Stop Right Now, Thank You Very Much

I would like to begin by clarifying why I am writing this article. I am not writing this article to discredit the hard work that has been done by dedicated students over the past several years on the subject of questioning increasing tuition. I am not writing this article in defence of the administration. I am not even writing this article to shill for any particular position on the tuition issue.

No – I am writing this article simply because I feel that the past several years at the Faculty of Law have been absolutely dominated by overly negative rhetoric surrounding the tuition issue. Even the once smutty rag upon which these words are printed has become flooded with a plethora of articles, charts, and “jokes” about how much we pay to attend this fine institution (I appreciate the irony as I write this article). Through all of this – the exposés, the town halls, and the walls covered in multi-coloured complaints – the student message remains adversarial, rather than constructive.

The dichotomy is clear: all students are completely disgusted with the current levels of tuition and any proposed increases, while all faculty members are entirely ignorant to the needs of the student body and are happy to watch us squirm under high levels of debt so long as their pocketbooks are padded. From an outsider’s perspective, it would seem that there is a civil war of attrition being waged at the Faculty of Law.

However, there is a large (and largely quiet) group of law students that fall somewhere in the middle of the tuition issue. You would be hard-pressed to find a law student who doesn’t agree that tuition is high. Yes, $30,000 is a large number. Still, some students actually agree with the faculty’s stance on the tuition issues.  Many contend that high tuition is something that came along with their accepting a position at U of T Law. And most would agree that the tuition debate has become an often aggressive and overwhelming force that has come to dominate student consciousness.

To be clear, I am fully in favour of a productive dialogue on the issue of tuition. No matter what, tuition and tuition increases will be a central concern for most students at any institution. We are consumers of education and we want to know what we pay for and to make informed decisions based on that knowledge. Nevertheless, I truly believe that the current discourse does more harm than good. Rather than work with elected student representatives and the faculty to create solutions to tuition woes, many students have chosen to focus instead on enforcing a culture of unproductive criticism of the administration. These students have effectively alienated a great many students who want change, but who do not wish to take such a divisive stance on the issue.

The fact that I am currently writing this anonymously is a prime example of the hostile tone this debate often takes. I am no stranger to criticism. In fact, many have called me a “lightning rod” (though this may be due to my uncanny ability to conduct electrical current and protect structures from lightning strikes). Still, on this issue, I feel as if I would be personally attacked for airing my grievances. I am afraid that the focus would turn to my family background, my career ambitions, or my personal net worth, and that these factors would be thrown back at me to discount my opinion. I see such attacks happening every day – less often in the form of outright character assaults and more prevalent through passive aggressive comments and “jokes.”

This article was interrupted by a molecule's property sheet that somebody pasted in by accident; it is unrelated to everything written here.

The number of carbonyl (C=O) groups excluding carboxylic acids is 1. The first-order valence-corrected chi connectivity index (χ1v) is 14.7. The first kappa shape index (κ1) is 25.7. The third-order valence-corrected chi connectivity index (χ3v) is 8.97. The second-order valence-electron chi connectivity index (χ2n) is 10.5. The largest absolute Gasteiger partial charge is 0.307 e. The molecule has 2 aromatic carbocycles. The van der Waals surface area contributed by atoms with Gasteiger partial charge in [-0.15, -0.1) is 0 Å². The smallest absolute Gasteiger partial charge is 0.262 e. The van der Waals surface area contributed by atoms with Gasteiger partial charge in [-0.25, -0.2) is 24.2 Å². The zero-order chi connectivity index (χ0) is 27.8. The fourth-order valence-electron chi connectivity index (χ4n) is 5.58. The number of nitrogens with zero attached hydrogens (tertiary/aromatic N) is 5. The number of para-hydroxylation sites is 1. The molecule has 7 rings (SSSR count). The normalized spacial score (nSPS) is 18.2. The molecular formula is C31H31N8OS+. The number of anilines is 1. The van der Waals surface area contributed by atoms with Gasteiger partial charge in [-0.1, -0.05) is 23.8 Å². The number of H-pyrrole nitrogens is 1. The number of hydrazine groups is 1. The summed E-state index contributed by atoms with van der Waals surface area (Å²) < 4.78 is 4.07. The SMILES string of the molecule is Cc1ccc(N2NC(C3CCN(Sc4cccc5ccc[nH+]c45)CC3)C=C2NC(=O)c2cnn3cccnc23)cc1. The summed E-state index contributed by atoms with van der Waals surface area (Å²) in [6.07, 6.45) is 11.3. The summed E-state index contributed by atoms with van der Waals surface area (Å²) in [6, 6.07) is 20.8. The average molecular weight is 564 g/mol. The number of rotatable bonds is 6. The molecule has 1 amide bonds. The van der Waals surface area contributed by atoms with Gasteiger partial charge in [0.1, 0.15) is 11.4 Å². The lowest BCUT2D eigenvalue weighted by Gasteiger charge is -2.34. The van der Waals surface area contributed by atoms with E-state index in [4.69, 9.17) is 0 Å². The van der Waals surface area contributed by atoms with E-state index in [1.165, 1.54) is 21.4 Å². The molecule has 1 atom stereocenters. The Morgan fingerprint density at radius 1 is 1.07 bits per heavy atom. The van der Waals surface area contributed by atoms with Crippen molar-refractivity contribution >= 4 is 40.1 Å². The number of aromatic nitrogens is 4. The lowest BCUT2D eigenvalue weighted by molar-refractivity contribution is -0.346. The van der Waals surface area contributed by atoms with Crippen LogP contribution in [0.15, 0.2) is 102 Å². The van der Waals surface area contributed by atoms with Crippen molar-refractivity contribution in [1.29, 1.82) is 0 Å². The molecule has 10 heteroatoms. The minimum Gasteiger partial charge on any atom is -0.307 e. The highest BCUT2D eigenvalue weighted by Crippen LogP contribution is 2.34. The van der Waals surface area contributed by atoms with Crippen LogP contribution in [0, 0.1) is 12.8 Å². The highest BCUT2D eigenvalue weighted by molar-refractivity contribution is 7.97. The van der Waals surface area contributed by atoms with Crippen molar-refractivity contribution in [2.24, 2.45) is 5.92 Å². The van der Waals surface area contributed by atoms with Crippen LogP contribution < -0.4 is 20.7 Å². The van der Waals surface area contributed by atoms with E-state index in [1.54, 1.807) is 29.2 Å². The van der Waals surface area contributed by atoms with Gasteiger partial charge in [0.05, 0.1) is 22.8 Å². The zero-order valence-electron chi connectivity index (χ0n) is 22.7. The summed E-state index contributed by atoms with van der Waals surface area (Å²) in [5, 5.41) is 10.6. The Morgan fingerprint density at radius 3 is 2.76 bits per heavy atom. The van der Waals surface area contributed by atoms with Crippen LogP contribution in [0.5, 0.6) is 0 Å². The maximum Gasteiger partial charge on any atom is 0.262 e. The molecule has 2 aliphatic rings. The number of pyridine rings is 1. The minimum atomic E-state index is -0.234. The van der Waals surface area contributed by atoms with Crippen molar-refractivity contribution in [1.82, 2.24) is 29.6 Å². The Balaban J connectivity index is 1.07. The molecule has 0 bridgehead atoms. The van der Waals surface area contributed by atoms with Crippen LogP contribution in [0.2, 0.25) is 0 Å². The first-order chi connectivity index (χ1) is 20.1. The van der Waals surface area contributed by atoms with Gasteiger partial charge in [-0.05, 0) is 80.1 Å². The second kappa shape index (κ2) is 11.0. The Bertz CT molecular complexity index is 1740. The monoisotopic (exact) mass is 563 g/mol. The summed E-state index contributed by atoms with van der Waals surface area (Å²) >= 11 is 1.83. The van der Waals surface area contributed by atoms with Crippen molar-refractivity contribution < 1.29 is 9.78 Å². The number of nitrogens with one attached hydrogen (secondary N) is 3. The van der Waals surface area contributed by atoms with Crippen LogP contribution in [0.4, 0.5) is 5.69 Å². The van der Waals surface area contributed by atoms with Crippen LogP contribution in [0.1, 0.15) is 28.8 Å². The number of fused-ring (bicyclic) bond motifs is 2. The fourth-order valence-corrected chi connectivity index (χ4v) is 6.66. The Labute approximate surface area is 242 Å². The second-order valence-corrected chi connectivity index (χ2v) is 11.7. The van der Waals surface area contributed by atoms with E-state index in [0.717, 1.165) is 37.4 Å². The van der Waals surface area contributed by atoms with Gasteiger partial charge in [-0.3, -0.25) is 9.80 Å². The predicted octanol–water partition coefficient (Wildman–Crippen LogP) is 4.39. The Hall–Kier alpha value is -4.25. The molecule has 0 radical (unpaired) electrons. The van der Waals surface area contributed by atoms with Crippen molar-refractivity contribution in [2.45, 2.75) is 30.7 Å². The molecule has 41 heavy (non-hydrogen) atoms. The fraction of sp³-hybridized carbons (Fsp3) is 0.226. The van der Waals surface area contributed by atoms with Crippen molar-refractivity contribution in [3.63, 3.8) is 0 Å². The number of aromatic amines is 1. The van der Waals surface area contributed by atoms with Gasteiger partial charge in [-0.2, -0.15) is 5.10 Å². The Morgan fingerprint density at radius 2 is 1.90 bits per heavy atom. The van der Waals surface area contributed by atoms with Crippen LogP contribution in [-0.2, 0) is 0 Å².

We make these “jokes” every day. We made them at Follies, we make them every month in this paper. Jokes about how long it will take us to pay off our debt; jokes about how poor we will be because of our degree from U of T; and jokes about how we are being forced to go become a corporate cog on Bay Street simply because we have to pay the bills. I don’t find these jokes funny and I don’t find them helpful. They won’t help me make a loan repayment schedule and stick to it. They don’t make me feel any better about how much debt I have; in fact, they serve as a cruel reminder.  And they certainly don’t help me to enjoy my time at this institution while I’m here.

Earlier this semester, a campaign to have students memorialize their “tuition grievances” took place outside Birge reading room. Every day, I walked by a wall where students wrote about the staggering stress of debt load, and being forced to take a job they hate to pay it off. This was an example of aggressive politics. It was meant to make the administration take notice – I understand that much. But it also made me feel uncomfortable and unwelcome in my own school. It was a visual manifestation of the combative tone into which this debate has degenerated: look what you’ve done to us, watch us paste your failings all over your school.  Am I somehow not part of the U of T student community because I do not feel the need to go to war with the administration?

The question of value is subjective. Is my education at U of T worth X amount of dollars more than an education at Dalhousie, or Western, or UBC? That is a personal choice. It is a choice that I made when I decided to accept my offer from U of T Law. I saw the value of a degree from this institution.  If I could have paid less for the value I imputed to this education, I would have. We need to have a productive debate about how we can make U of T more accessible in the years to come. But I think, most of all, we need to remember that the key word is productive, and stop pretending that we are not part of the problem.